City Harvest’s Cohen Community Food Rescue Center in Sunset Park, Brooklyn—a fresh-faced addition to this industrial precinct—strikes a note of optimism at a challenging moment. The building, an adaptive reuse of a turn-of-the-century warehouse, recently opened against the backdrop of skyrocketing inflation and escalating food insecurity. With monthly visits to New York City food pantries and soup kitchens 70% higher than they were pre-pandemic, the arrival of the new facility, designed by Ennead and Rockwell Group, could not have come at a better time.
Founded 40 years ago, City Harvest began as a grassroots organization run out of the back of a station wagon with the mission of salvaging food from restaurants and grocery stores and redirecting it to feed the hungry. Th e organization has grown to become New York’s largest food rescue operation that today—with a fleet of brightly colored trucks that are a common sight around town—collects tens of millions of pounds of food each year from wholesalers, retailers, and producers, and delivers it to hundreds of community food programs.
Previously, City Harvest’s administrative offices were squeezed in Midtown Manhattan, and its packing and distributing facilities were in Queens. When the organization found the aging masonry shed, which had originally housed a repair shop for Brooklyn Rapid Transit trains, its leadership immediately saw the building’s potential. Its cavernous spaces with tree-like wood columns and clerestories running their length are awe-inspiring. “It has a section like a basilica,” says Ennead partner Richard Olcott. “Inside, it’s more like a church than a warehouse.”
The 150,000-square-foot headquarters, which reinvents the historic building as a daylight-flooded and sustainably minded workplace, brings together City Harvest’s operations under one roof while adding an events space and terrace, a demonstration kitchen, and a community center. And, while accommodating a staff of 180 and doubling the program’s ability to collect and de-liver food, the project, by recycling an old structure, underscores the client’s core values of rescuing and repurposing. “It’s an outgrowth of City Harvest’s mission,” notes Rockwell Group’s founder and president, David Rockwell.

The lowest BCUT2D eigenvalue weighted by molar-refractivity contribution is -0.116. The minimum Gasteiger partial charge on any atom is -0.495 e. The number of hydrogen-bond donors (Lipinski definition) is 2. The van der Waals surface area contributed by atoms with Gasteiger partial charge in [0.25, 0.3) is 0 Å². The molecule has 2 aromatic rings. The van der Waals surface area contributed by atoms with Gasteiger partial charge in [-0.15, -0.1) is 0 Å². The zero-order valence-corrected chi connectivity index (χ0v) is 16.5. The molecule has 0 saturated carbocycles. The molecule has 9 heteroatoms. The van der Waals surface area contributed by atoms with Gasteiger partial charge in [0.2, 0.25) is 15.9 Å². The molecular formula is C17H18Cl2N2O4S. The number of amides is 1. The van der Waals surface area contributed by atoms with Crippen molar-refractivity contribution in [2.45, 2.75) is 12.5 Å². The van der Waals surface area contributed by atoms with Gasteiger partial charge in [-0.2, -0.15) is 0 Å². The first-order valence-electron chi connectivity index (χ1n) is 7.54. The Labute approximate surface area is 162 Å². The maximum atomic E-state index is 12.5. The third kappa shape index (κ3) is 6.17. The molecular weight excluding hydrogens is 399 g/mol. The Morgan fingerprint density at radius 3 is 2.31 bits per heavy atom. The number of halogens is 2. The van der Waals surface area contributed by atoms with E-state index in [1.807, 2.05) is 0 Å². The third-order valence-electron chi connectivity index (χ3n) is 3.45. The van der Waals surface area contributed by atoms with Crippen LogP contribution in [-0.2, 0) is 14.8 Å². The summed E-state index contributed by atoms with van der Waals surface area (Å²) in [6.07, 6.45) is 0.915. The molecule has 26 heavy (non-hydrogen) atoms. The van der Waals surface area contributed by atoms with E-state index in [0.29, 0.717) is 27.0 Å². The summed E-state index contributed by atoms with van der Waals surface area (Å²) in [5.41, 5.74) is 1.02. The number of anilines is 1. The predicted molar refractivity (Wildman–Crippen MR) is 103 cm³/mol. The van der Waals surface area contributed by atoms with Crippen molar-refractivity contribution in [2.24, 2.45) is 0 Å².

The first part of the project involved bringing the building back to its original state: cleaning and painting the masonry and installing new windows where clerestories and other apertures had been bricked up or painted over, while adding new mechanicals and radiant heating and cooling. The masonry structure, which was in good shape, was reinforced and in some areas replaced and painted white. To leave the beautiful joists visible, the team installed insulation outside on the new roof, which is equipped to accommodate a forthcoming photovoltaic array. Occupying almost the whole block, the center connects to the street on four exposures, enabling entry points for various functions, such as a bay of seven loading docks to the west and a main entrance on the north, where visitors pass beneath a canopy into the lobby. Here, the design team cut a large opening in the second-floor slab, where they inserted a handsome new steel-and-white-oak stair flanked by black-painted steel screens that provide separation from the workspaces beyond.
The new building has significantly more storage than the old facility, points out City Harvest CEO Jilly Stephens. Its 64,000 square feet of warehouse on the ground floor includes dry-goods storage, a dedicated freezer, and three “flex” areas that can convert from cold rooms to freezers as needed. The spaces are raw—with poured concrete floors and exposed structure and mechanicals—and are animated by workers moving pallets stacked high with onions, oranges, and other produce. The second-floor offices occupy one of the cathedral-like interiors. Here, to give everyone access to daylight, Ennead pulled enclosed offices away from the perimeter, housing them in two bars with ribbed glass that run along-side the nave-like central area with its open workstations. An adjacent soaring space serves volunteers who repackage food for distribution. Throughout, the team employed low- or no-VOC finishes. Bold graphics and a rich collection of works by local artists provide bursts of drama against the rough interiors.
Rockwell Group designed the upper-level event space and demonstration kitchen. Approaching the project, “we combined our expertise in hospitality with our interest in theater,” says Rockwell, pointing to the performative nature of cooking and the proscenium that surrounds the kitchen—the focal point. Flexibility was key, and expanded metal mesh panels can be configured to open or close the kitchen to accommodate a host of activities. “We wanted the material palette to mirror that idea of being reused or reclaimed, and have a sense of history,” says Rockwell. Blackened metal figures on surrounds and headers, and custom green enamel light fixtures riff on those one might see in a warehouse. A rug made of a patchwork of remnants greets visitors as they move into the event space, whose floor is a checkerboard of planks salvaged from Northeastern barns.
On a recent morning—past the dance of truckers back-ing their rigs up to the loading docks, workers moving tons of melons with forklifts, and, just steps away, employees at their computers—Stephens pauses next to a steel-plate balustrade and takes a moment to appreciate her new consolidated work-place. “When I come to work in the morning, and all day long, I can go down and see food,” she says. “Being able to connect so readily with the mission and why we are here is what I love.”
BETH BROOME is a contributing editor at Architectural Record and a writer based in Brooklyn.